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North Vancouver man turns life around with successful soda brand

Kirk Buxton started his probiotic drink business with $100 of Ikea jars while in recovery for substance use
Kirk Buxton started making kefir water to alleviate his own gut issues. Now he’s expected to ship 120,000 bottles of probiotic soda out of his North Vancouver facility this year. | Nick Laba / North Shore News

Warning: This story contains mention of suicide that may be distressing to some readers.

After a long and hard road battling personal demons, beverage maker Kirk Buxton has learned to trust his gut.

Buxton is the founder of Kirk’s Probiotic Soda, a fizzy drink made in North Vancouver that’s formulated to taste great while providing the microbiome-boosting benefits of fermented kefir.

What started six years ago with $100, enough to buy jars at Ikea and fill them with a brew made in his home, has grown to a business that’s expected to do nearly $1 million in sales over the next 12 months.

You can find Buxton’s bottles of soda in small independent markets, as well as large grocery chains including Save-On-Foods and the Real Canadian Superstore. On the side of the 330-millilitre bottles are the words “trust your gut” in bold lettering.

Buxton says his life passion is using food to help people. Similarly, the driving force behind his soda brand is to alleviate digestive problems, he said.

But his determination to promote a healthy lifestyle wasn’t always top of mind.

After years in the throes of heroin and fentanyl abuse, on the evening of March 10, 2017, Buxton was determined to end his life. Driving along the Sea to Sky highway, he took off his seatbelt and sped into a wall of solid rock.

Everything went white.

Buxton felt relieved that it was all over – until he heard the jarring sound of a tire spinning by his head. He was alive, and upside down.

“And then I hear this voice. She goes, ‘I’m a nurse. Can I help you?’ The second voice is, ‘I’m a local doctor, are you OK?’” Buxton recalls. “So I’ve got a nurse and a doctor outside my car. And I’m like, ‘Are you kidding me? I’m definitely not dying now.’”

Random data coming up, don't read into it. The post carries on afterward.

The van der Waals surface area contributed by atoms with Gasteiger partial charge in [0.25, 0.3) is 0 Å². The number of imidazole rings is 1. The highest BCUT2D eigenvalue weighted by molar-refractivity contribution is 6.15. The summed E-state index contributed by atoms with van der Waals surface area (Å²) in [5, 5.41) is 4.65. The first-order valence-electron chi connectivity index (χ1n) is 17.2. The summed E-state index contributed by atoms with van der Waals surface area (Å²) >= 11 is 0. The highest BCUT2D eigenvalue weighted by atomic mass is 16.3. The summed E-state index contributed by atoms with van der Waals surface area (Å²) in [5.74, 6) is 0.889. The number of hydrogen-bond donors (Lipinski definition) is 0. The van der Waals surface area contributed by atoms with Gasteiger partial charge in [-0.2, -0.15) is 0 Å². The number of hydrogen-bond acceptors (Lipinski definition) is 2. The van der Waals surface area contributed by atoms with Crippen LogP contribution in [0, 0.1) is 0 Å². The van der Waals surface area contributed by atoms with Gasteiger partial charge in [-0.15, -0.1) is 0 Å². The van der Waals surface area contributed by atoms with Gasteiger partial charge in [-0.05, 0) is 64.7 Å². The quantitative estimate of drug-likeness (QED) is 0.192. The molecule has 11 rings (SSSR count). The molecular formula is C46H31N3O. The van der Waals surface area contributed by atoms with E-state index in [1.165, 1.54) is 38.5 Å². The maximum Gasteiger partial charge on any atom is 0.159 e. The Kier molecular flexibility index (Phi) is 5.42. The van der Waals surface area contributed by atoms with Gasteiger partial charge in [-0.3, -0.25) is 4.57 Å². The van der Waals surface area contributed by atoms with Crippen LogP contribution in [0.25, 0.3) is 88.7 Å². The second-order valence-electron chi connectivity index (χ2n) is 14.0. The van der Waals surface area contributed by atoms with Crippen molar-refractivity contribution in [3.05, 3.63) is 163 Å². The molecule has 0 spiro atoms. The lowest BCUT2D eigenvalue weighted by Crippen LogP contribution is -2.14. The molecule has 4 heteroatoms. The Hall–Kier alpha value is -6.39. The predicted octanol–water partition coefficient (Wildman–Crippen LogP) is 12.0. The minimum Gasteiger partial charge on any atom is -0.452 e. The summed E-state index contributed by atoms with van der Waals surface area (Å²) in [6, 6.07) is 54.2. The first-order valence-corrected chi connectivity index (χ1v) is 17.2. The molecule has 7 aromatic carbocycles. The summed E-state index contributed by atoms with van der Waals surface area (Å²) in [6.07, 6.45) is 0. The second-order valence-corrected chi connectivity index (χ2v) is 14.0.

At the hospital, Buxton expected to be stigmatized for his suicide attempt. Instead, the medical staff treated him with compassion. “I’m still friends with the nurse today,” he said.

Seeing his mother at the foot of his bed, lost in a tangle of documents trying to put his financial life back together, was a turning point.

“At that moment, I sat up and I said, ‘How can I help?’” he said. “I just went to work. I decided I was going to change my life.”

'The story is about hope'

Buxton went into recovery and was soon working as a chef at a men’s treatment centre. Even though he was clean, years of putting harmful substances in his body had wreaked havoc on his digestive system.

“I was always bloated no matter what I did,” he said. Buxton went to a doctor, who gave him probiotic pills, but those didn’t provide the relief he was looking for.

Reflecting on his personal belief that food is medicine, he decided to trust his gut. Coincidentally, the mother of his recovery roommate was making a drink from fermenting kefir grains. She gave him some of those grains. And after a bit of research, Buxton started making it in his home.

“Immediately I was like, this stuff’s amazing,” he said. “My gut issues were gone within the first day.”

Working in the treatment centre, he started giving out kefir water to his friends in the neighbourhood, mostly in recovery themselves. Pretty quickly, they started asking if they could buy it off him.

So Buxton started selling two-litre growlers, and it grew from there.

“The community really got behind it,” he said. “Then I realized how many people were suffering from gut-related issues. I had no idea.”

People came to him ecstatic that they’d had their first solid poop in years.

“At some point I decided, well, looks like this is a business,” he said.

Production of his kefir sodas started out of a shared kitchen in 2020, then moved to a kombucha-making facility. In October 2022, Kirk’s Probiotic Soda moved to its own dedicated production space in North Vancouver, where Buxton grew up.

Sales of his sodas have been bubbling over. Revenues were around $200,000 in the past 12 months, and are on track to hit $1,000,000 over the next 12.

With a background in sales, his brother Ken Buxton has been getting the drinks on shelves all over town. Hollyburn Country Club was one of their first clients, along with City Avenue Markets. With continued momentum, Kirk’s now has deals with big distributors like Horizon Grocery + Wellness and Gordon Food Service.

The brand has also stayed connected to the local community, sponsoring Altitude Football Club and doing events for organizations like North Shore Winter Club.

Buxton underscores that he didn’t do this alone.

“This story isn’t about me,” he said. “My brother was there, my family was there, the treatment centre was there.”

He wants his success to give hope to others struggling with substance use.

“If people want to reach out and say, ‘Hey, I got someone in trouble. What can I do?’ We’ve got a whole network of people that are living and enjoying life without the use of drugs,” he said. “The story is about hope – that’s the most important part.”

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